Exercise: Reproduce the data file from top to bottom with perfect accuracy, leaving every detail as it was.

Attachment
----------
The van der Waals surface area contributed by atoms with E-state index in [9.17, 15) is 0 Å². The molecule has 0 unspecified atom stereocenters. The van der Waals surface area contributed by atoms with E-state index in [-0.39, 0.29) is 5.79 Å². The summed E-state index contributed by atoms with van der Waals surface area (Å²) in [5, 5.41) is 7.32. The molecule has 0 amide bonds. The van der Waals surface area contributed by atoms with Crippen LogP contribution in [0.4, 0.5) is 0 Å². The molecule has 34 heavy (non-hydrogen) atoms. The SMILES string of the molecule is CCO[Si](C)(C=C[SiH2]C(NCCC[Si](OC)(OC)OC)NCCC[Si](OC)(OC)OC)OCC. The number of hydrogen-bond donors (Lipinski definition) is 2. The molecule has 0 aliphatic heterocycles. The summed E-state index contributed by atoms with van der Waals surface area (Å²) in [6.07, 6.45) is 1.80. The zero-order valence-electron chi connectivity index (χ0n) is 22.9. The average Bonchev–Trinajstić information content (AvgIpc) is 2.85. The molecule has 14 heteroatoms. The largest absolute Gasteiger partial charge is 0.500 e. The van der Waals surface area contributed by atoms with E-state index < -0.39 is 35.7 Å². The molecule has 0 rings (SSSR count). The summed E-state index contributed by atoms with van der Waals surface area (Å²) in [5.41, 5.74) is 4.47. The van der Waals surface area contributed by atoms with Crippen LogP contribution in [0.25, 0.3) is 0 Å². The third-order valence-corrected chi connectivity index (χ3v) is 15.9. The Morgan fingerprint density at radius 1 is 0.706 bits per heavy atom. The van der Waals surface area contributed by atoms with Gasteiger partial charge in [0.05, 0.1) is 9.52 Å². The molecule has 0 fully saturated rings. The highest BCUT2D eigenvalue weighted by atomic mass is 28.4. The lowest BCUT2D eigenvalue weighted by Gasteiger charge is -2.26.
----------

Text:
The van der Waals surface area contributed by atoms with E-state index in [9.17, 15) is 0 Å². The molecule has 0 unspecified atom stereocenters. The van der Waals surface area contributed by atoms with E-state index in [-0.39, 0.29) is 5.79 Å². The summed E-state index contributed by atoms with van der Waals surface area (Å²) in [5, 5.41) is 7.32. The molecule has 0 amide bonds. The van der Waals surface area contributed by atoms with Crippen LogP contribution in [0.4, 0.5) is 0 Å². The molecule has 34 heavy (non-hydrogen) atoms. The SMILES string of the molecule is CCO[Si](C)(C=C[SiH2]C(NCCC[Si](OC)(OC)OC)NCCC[Si](OC)(OC)OC)OCC. The number of hydrogen-bond donors (Lipinski definition) is 2. The molecule has 0 aliphatic heterocycles. The summed E-state index contributed by atoms with van der Waals surface area (Å²) in [6.07, 6.45) is 1.80. The zero-order valence-electron chi connectivity index (χ0n) is 22.9. The average Bonchev–Trinajstić information content (AvgIpc) is 2.85. The molecule has 14 heteroatoms. The largest absolute Gasteiger partial charge is 0.500 e. The van der Waals surface area contributed by atoms with E-state index < -0.39 is 35.7 Å². The molecule has 0 rings (SSSR count). The summed E-state index contributed by atoms with van der Waals surface area (Å²) in [5.41, 5.74) is 4.47. The van der Waals surface area contributed by atoms with Crippen LogP contribution in [0.25, 0.3) is 0 Å². The third-order valence-corrected chi connectivity index (χ3v) is 15.9. The Morgan fingerprint density at radius 1 is 0.706 bits per heavy atom. The van der Waals surface area contributed by atoms with Gasteiger partial charge in [0.05, 0.1) is 9.52 Å². The molecule has 0 fully saturated rings. The highest BCUT2D eigenvalue weighted by atomic mass is 28.4. The lowest BCUT2D eigenvalue weighted by Gasteiger charge is -2.26.